— G.H. Hardy, A Mathematician's Apology
The Kummer 16_{6} Configuration
as seen by Kantor in 1969— (pdf, 2.5 MB)
For some background, see Configurations and Squares.
For some quite different geometry of the 4×4 square that is
original with me, see a page with that title. (The geometry's
importance depends in part on its connection with the
Miracle Octad Generator (MOG) of R.T. Curtis. I of course
had nothing to do with the MOG's discovery, but I do claim credit
for discovering some geometric properties of the 4×4 square
that constitutes twothirds of the MOG as originally defined .)
Related material— The Schwartz Notes of June 1.
A Google search today for material on the Web that puts the diamond theorem
in context yielded a satisfyingly complete list. (See the first 21 results.)
(Customization based on signedout search activity was disabled.)
The same search limited to results from only the past month yielded,
in addition, the following—
This turns out to be a document by one Richard Evan Schwartz,
Chancellor’s Professor of Mathematics at Brown University.
Pages 1214 of the document, which is untitled, undated, and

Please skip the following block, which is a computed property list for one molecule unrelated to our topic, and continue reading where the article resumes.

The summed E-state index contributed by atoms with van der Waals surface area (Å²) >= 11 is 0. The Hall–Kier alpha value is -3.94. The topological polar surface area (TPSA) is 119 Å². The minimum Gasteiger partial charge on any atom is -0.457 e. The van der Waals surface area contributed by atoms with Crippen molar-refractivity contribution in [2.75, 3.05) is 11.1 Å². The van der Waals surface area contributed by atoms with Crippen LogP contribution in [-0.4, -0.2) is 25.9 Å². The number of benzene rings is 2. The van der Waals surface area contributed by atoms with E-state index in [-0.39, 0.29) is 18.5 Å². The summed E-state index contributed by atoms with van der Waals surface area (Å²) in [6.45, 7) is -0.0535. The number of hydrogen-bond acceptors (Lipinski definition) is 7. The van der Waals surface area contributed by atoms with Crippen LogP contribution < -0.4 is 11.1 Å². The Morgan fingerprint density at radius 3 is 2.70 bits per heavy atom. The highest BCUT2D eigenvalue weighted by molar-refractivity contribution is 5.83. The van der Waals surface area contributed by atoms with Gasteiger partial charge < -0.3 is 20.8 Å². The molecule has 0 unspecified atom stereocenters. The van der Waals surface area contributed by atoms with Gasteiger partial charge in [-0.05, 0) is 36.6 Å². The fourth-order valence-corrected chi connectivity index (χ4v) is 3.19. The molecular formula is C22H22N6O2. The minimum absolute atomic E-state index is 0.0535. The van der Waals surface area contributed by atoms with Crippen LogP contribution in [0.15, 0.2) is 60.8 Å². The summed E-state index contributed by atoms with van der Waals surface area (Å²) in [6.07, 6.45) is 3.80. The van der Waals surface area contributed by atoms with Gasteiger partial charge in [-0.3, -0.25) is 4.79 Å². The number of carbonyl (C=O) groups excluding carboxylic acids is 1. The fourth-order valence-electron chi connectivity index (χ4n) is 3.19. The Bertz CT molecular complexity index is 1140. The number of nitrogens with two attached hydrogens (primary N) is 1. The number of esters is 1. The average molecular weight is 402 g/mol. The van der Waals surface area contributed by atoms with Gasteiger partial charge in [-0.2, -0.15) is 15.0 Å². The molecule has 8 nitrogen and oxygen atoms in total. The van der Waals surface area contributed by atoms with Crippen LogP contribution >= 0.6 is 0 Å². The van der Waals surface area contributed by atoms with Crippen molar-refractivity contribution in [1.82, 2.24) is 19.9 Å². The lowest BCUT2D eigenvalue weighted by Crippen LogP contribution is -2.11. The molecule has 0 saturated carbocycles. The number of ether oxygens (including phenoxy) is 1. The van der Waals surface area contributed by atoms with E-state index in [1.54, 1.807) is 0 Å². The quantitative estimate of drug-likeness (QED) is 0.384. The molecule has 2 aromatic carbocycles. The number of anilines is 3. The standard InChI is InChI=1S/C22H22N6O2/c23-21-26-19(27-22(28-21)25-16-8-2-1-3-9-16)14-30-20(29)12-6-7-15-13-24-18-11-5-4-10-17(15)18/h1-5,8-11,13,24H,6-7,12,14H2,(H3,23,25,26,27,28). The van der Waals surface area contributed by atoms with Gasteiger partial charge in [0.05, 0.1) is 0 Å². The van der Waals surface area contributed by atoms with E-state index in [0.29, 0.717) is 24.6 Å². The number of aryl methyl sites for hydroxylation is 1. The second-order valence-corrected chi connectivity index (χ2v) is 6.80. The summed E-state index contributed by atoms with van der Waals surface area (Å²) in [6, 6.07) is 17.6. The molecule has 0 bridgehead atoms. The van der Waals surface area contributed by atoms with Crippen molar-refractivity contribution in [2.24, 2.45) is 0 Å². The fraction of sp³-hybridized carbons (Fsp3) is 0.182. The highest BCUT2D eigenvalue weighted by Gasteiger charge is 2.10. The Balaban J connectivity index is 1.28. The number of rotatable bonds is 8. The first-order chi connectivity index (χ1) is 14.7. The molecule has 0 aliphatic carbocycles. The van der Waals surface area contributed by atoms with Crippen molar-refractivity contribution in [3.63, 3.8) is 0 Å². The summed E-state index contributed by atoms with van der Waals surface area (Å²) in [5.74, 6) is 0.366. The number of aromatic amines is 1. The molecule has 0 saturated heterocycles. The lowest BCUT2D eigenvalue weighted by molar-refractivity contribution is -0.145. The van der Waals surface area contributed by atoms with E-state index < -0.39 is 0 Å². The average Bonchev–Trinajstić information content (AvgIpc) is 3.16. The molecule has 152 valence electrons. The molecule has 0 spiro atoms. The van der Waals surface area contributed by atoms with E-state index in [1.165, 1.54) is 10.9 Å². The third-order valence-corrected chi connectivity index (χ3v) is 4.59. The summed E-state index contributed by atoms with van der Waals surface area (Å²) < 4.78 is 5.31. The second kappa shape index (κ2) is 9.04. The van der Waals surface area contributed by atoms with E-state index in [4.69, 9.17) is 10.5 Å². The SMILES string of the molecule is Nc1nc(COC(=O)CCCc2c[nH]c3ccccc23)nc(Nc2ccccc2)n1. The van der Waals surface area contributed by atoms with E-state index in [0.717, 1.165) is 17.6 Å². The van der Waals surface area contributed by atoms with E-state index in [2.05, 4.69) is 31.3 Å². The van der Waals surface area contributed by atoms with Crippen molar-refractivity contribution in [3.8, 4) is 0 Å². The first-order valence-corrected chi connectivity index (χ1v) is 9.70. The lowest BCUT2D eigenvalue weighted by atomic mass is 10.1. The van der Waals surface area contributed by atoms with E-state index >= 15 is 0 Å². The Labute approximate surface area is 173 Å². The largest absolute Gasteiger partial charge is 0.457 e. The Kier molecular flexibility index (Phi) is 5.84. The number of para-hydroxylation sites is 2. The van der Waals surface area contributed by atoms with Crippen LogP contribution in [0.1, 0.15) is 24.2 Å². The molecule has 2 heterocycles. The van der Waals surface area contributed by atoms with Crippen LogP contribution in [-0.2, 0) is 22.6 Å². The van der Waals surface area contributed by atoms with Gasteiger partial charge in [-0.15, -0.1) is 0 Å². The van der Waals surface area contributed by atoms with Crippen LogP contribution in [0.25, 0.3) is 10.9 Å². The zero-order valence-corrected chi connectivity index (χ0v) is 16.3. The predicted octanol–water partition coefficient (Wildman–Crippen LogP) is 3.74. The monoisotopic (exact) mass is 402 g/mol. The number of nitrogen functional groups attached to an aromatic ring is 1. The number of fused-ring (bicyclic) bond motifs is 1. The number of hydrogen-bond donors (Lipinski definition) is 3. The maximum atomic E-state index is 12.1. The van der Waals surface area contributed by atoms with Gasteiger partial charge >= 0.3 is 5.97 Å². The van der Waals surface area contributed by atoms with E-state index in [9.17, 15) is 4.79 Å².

unsigned, discuss the finitegeometry background of the R.T.
Curtis Miracle Octad Generator (MOG) . As today’s earlier search indicates,
this is closely related to the diamond theorem. The section relating
the geometry to the MOG is titled “The MOG and Projective Space.”
It does not mention my own work.
See Schwartz’s page 12, page 13, and page 14.
Compare to the web pages from today’s earlier search.
There are no references at the end of the Schwartz document,
but there is this at the beginning—
These are some notes on error correcting codes. Two good sources for
this material are
• From Error Correcting Codes through Sphere Packings to Simple Groups ,
by Thomas Thompson.
• Sphere Packings, Lattices, and Simple Groups by J. H. Conway and N.
Sloane
Planet Math (on the internet) also some information.
It seems clear that these inadequate remarks by Schwartz on his sources
can and should be expanded.
This afternoon's online New York Times reviews "The Tree of Life," a film that opens tomorrow.